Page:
Good News For Start-Ups - Israel Innovation Authority Budget Approved
January 7, 2020
At the beginning of December, the finance committee of the Israeli Parliament approved the transfer of NIS 400 million to the Israel Innovation Authority (“IIA”). These funds are to be used towards the payment of grants previously promised to hundreds of local startup companies. This amount is intended to cover IIA commitments until the end of the year.
The IIA had previously delayed NIS 100,000,000 in grant payments to 250 Israeli tech companies, as Israel’s political situation has postponed the approval of the government budget. That sum later increased to around NIS 200,000,000, with the number of affected companies rising to 500.
IIA’s annual investment budget of NIS 1.6 billion is given to companies via several grant opportunities. These government grants support young companies and enable them to focus their resources more on development and less on fundraising.
The IIA, previously known as the Office of the Chief Scientist of Israel’s Ministry of Economy (until 2017) is the support arm of the Israeli government, charged with fostering the development of industrial R&D within the State of Israel. The mission of the Authority has been defined through the country’s “Law for the Encouragement of Industrial Research and Development—1984” (the “R&D Law”) and its operations are facilitated through Israel’s R&D Fund, as well as a variety of international programs, agreements and collaborations. Its operation is to assist the advancement of Israel’s science and technology industries in order to encourage innovation and entrepreneurship, thus stimulating economic growth.
The R&D Law lays down various restrictions in relation to the funding, ownership and use of the technology generated through the IIA Grants. In keeping with such restrictions, the traditional approach has been that funded research results, must be the sole property of the grantee from inception, unless the transfer of such technology is approved in accordance with the provisions of the R&D Law.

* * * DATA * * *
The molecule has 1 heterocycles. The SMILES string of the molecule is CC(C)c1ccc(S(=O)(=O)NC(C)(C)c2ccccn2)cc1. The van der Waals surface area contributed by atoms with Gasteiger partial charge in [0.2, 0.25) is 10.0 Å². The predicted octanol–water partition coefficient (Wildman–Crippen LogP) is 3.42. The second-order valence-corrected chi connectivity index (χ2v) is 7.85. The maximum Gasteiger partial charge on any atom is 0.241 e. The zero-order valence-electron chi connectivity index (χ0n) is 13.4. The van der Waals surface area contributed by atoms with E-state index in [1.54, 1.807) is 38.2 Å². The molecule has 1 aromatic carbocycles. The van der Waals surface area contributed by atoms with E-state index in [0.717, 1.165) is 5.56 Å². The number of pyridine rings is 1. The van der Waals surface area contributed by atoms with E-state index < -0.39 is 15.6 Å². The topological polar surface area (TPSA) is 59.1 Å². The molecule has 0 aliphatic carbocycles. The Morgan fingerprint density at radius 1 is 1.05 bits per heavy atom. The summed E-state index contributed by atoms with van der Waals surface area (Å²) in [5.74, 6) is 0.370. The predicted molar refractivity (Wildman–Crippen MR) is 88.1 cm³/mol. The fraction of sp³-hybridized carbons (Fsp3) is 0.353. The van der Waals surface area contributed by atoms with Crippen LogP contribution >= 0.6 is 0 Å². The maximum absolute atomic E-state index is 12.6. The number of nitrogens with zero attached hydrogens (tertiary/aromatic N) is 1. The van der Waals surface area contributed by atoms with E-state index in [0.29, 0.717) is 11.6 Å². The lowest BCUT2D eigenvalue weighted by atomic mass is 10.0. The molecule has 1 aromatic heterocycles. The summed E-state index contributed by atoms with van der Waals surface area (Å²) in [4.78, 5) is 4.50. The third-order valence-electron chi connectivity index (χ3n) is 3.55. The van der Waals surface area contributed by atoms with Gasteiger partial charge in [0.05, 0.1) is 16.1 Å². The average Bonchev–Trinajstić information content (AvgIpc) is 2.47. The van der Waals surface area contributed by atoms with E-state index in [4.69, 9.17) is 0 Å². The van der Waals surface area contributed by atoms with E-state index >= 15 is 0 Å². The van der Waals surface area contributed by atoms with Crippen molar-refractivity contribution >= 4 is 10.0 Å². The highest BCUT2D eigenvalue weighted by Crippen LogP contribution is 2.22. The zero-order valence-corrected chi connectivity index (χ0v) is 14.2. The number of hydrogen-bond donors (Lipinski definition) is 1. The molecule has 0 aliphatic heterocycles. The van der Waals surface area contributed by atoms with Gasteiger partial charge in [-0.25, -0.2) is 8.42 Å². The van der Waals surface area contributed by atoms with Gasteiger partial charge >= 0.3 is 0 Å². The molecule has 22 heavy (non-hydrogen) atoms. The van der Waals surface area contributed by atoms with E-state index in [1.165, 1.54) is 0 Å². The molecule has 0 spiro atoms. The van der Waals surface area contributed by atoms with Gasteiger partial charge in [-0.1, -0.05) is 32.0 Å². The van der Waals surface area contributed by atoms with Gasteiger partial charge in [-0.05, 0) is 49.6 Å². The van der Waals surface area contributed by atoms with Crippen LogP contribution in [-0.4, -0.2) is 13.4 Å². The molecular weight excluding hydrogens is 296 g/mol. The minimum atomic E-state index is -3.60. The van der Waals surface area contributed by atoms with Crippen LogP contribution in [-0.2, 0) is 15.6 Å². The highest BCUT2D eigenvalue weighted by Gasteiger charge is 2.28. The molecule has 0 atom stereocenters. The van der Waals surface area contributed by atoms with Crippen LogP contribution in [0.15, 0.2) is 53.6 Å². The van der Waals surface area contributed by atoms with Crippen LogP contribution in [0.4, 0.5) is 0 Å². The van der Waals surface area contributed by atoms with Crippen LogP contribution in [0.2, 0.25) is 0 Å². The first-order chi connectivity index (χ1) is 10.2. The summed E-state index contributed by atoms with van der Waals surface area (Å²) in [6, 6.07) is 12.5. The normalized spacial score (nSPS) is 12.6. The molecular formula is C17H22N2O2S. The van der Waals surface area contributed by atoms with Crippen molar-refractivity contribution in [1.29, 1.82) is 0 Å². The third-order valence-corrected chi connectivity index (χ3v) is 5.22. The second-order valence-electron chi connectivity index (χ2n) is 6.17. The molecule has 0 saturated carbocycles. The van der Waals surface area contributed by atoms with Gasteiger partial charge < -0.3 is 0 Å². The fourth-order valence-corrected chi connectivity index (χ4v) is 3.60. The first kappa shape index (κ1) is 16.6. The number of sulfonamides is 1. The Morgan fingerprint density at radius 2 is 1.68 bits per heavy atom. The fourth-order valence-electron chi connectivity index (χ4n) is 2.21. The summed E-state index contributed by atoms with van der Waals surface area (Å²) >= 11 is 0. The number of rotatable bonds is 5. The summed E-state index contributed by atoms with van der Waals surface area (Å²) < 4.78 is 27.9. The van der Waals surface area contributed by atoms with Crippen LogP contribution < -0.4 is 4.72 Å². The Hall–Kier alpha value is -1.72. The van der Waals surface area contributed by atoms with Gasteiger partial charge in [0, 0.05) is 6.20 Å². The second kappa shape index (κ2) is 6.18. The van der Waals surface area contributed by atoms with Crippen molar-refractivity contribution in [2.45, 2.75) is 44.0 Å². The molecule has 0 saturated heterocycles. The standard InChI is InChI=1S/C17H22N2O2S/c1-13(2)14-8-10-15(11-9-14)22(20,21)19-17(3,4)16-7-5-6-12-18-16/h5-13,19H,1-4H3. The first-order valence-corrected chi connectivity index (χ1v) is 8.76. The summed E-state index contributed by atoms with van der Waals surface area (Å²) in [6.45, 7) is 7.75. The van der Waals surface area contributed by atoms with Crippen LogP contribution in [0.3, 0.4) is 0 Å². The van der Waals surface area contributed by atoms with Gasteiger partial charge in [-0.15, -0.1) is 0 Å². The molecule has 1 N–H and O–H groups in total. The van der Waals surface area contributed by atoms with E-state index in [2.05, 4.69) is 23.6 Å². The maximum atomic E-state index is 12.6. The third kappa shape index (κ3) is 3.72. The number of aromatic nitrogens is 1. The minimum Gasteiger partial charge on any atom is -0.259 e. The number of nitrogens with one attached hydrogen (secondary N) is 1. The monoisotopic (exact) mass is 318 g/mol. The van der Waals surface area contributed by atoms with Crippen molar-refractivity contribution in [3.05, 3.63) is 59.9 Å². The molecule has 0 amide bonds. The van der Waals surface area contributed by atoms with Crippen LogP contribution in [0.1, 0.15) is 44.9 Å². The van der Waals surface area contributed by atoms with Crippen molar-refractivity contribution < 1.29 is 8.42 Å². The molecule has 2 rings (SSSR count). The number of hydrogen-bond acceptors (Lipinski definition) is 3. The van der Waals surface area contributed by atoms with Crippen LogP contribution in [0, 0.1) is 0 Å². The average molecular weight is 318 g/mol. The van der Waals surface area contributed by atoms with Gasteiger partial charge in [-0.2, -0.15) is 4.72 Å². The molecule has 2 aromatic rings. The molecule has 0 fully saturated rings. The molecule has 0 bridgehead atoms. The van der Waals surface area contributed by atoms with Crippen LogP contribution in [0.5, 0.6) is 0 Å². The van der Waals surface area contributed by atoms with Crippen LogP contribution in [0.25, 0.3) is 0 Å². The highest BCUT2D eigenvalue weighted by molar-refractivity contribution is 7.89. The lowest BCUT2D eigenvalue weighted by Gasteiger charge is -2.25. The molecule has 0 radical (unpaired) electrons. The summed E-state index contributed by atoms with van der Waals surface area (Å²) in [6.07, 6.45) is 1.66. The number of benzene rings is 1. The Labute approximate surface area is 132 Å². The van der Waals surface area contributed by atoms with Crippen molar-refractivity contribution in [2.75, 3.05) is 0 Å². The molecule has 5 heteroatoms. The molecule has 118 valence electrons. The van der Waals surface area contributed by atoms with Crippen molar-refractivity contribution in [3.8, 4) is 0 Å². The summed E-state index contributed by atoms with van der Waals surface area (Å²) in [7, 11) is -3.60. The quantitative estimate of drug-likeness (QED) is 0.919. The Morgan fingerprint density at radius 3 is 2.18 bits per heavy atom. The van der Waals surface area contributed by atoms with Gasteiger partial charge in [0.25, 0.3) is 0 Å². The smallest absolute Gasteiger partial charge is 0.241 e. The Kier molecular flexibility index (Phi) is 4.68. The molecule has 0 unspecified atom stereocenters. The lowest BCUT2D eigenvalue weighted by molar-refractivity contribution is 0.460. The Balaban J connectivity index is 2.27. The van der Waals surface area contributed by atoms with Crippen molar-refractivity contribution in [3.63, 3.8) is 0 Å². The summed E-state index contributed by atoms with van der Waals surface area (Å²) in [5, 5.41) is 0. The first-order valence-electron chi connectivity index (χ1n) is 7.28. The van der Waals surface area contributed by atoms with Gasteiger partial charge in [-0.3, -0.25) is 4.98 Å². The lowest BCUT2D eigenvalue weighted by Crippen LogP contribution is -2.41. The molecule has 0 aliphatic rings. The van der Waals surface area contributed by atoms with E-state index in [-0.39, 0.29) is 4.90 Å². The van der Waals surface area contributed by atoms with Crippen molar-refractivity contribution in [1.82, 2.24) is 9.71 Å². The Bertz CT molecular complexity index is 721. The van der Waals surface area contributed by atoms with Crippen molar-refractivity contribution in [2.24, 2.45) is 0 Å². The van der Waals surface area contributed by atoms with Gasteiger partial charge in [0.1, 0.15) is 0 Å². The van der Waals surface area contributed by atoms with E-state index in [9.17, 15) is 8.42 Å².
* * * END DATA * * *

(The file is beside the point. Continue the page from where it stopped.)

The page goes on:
This resulted in a direct clash between the IP policies of the various academic institutions and the IIA. A common business model is Israel is to found start-up companies based upon inventions licensed-in from institutions, and to continue at least initial development of such inventions through sponsored research under the supervision of the original inventor (often a researcher at an academic institution). The institutions usually demand to retain ownership of the fruit of their research, with the same being automatically included within the scope of the technology licensed to the start-up. In cases where institutions were not prepared to waive ownership rights, the start-ups were usually barred from applying for IIA Grants.
The State of Israel has recognized that while its position was meant to protect start-ups from the dominance of the Institutions, this approach was a major obstacle against the commercialization of more inventions and was ultimately interfering with its own objectives. Thus, the IIA has recently announced that in 2020, it intends to allow more freedom of negotiation and to adopt rules which allow Institutions to retain ownership of technology developed at Institutions with the use of Grants and licensed to Grantees, under certain circumstances.
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